On October 28, 2013, Dr. John King, Commissioner of Education in New York State, along with his entourage, held a public forum to hear comments and questions about the Common Core and its related issues. There was very little notice to the public about this event, but the auditorium at the Port Chester Middle School was filled. The forum began at 4:00pm and went until about 7:15.  On the dais were Dr. King, Chancellor Merryl Tisch, Regent Harry Phillips, and a sampling of Westchester state legislators.
About 95% of the evening was devoted to commentary by members of the public. The lineup consisted of several Westchester district superintendents, BOE presidents and members, teacher's union officials, and a smattering of plain ole' teachers and parents. One mom brought her child, a young man who appeared to be about eleven years old. Everyone spoke from notes, some of which were written on paper, others direct from their hand-helds. About 70 people were heard from, all of them having negative comments for Dr. King.
Here were the themes:
1. Unfunded mandates from NYSED, which are particularly burdensome for low-income districts in the county.
2. Too many tests. Too much instructional and evaluative emphasis placed on testing. The recent Common Core-based tests in grades 3-8 were too hard and lengthy. Data about how specific students performed on these tests--strengths and weaknesses--have not been released, and so schools cannot address needed areas.
3. Local control increasingly shrinks, overtaken by NYSED, with their unfunded mandates, including APPR.
4. The practice of third party (aka corporate) managers of data about students, including discipline, attendance, grades, and disabilities, is a concern. The concern arises out of a fear of non-confidentiality and a suspicion of sweetheart-dealing, particularly by Dr. Tisch, who has close ties to Michael Bloomberg and other corporate entities.
5. Were are the special ed kids in all this? Are the tests too hard for them ever to pass? Are funds for them sucked into the Great Maw of Bureauocracy? Is personal data about their disability going to be released to parties that would use it against them after they graduate?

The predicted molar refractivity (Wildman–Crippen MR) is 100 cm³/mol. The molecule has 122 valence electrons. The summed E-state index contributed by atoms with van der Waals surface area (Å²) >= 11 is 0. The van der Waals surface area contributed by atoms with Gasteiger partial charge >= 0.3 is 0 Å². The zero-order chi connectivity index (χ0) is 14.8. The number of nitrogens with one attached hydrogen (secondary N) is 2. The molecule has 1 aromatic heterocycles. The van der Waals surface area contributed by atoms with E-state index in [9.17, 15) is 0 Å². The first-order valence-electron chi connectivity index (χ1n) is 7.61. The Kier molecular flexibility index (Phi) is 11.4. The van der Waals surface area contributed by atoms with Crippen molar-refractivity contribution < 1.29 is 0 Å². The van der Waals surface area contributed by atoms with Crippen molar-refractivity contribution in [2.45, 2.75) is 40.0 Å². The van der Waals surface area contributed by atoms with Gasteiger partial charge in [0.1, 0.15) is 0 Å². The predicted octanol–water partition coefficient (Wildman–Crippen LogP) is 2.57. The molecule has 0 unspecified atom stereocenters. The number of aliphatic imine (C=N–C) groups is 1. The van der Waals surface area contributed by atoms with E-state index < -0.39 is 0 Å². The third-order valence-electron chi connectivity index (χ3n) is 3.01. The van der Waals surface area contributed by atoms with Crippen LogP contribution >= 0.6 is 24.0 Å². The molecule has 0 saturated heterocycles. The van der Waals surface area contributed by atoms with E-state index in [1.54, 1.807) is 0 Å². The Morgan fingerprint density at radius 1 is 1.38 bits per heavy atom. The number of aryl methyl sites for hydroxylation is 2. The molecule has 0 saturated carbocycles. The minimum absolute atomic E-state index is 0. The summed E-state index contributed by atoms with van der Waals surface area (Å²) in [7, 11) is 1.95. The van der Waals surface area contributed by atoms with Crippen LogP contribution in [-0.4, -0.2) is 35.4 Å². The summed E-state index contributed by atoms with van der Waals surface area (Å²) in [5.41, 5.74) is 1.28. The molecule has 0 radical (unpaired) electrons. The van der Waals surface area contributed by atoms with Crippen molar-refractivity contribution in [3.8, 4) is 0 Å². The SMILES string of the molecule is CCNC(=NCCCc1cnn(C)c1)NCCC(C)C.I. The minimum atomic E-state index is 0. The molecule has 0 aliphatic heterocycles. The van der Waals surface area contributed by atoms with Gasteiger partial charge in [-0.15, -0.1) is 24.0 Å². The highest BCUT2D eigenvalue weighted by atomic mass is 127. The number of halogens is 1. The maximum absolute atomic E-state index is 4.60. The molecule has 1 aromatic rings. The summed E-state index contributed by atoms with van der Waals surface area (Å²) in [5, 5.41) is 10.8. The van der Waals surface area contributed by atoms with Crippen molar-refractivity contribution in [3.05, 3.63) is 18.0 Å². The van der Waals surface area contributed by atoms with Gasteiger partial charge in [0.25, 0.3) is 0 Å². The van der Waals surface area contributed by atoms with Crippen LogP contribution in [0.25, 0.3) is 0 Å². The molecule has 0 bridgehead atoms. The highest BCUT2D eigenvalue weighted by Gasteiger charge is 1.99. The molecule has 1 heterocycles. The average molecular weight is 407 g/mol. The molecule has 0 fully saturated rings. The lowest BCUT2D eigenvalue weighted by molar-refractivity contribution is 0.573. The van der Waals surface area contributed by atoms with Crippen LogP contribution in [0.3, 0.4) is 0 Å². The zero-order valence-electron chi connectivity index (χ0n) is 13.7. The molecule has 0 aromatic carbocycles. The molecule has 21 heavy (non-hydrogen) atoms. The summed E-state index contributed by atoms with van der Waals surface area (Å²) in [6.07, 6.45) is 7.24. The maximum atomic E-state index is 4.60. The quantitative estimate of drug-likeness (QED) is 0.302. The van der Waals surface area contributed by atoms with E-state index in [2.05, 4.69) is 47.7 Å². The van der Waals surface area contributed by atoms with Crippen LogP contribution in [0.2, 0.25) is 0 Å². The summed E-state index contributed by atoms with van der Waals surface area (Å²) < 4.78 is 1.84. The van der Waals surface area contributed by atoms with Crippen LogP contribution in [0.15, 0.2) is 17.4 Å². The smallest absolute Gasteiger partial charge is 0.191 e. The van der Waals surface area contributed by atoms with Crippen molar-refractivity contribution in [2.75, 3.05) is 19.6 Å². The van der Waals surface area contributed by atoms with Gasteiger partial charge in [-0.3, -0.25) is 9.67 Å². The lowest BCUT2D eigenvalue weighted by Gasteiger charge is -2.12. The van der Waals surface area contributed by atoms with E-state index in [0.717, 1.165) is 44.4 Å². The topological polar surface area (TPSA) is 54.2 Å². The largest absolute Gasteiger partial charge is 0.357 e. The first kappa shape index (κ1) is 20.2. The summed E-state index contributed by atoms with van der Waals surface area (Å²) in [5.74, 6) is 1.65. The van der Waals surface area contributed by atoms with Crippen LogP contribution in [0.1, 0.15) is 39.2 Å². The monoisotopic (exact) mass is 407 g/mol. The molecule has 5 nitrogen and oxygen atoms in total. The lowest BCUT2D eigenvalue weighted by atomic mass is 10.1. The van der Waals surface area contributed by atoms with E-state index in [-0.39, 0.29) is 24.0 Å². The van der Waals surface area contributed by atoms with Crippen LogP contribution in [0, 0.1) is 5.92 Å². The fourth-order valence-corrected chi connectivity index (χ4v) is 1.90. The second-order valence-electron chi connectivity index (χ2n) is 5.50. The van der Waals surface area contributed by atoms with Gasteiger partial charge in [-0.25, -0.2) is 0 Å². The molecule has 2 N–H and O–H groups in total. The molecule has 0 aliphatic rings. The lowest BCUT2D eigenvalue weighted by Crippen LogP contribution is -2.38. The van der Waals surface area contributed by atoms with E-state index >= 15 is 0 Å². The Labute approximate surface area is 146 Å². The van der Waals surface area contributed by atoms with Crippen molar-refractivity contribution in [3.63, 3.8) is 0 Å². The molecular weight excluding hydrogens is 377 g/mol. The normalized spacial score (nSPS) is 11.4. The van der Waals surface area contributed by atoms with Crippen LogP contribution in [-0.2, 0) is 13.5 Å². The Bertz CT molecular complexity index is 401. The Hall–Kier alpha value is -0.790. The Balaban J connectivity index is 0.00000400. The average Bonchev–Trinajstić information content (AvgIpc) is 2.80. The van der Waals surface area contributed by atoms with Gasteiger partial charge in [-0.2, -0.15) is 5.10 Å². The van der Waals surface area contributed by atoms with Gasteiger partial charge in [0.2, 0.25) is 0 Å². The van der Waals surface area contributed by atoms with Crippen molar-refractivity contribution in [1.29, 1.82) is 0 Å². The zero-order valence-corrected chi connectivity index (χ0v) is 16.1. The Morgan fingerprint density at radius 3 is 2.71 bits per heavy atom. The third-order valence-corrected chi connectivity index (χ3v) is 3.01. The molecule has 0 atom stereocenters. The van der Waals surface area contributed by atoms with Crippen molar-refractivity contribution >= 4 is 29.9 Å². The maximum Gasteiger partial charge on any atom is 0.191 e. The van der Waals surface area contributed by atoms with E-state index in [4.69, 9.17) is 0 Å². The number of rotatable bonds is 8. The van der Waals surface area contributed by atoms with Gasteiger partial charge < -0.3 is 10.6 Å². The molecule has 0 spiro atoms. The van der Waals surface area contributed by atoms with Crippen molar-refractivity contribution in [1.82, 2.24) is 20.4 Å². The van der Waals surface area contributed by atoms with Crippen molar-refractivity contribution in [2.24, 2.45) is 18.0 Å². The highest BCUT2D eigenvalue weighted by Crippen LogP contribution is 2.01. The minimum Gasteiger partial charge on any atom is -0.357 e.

6. The Common Core "curriculum" (NB: It isn't a curriculum. It is a set of standards around which educators will choose appropriate materials and craft meaningful lessons) is unappealing to students, entails too much (hard) homework, and crowds out the arts. There were a lot of melodramatic words like "broken-hearted" and "broken spirit" that I think the evening could have done without.
7. Many appeals to wait, defer, back up, slow down. (No one mentioned that the CC made its debut in 2010.)
The theme of the evening was what I'll call the kudzu syndrome, with NYSED being the kudzu whose vines are strangling the life out of local districts. One Yonkers teacher and parent put it this way: "Instead of selling our children's data to your corporate friends, why don't you fix our ceilings that are leaking?"
Dr. King said little, but what he did say is worth noting:
1. According to federal regs, only 1% of students are permitted to take alternative assessments. Dr. King said he is working on easing up on the  testing burdens for students with special needs.
2. Districts have to get used to the fact that "in ten years, the State won't be sending shrink-wrapped bundles of paper exams" to individual schools. This was in response to concerns that we are not ready for all online testing.
3. High quality instruction is not antithetical to high standards of learning.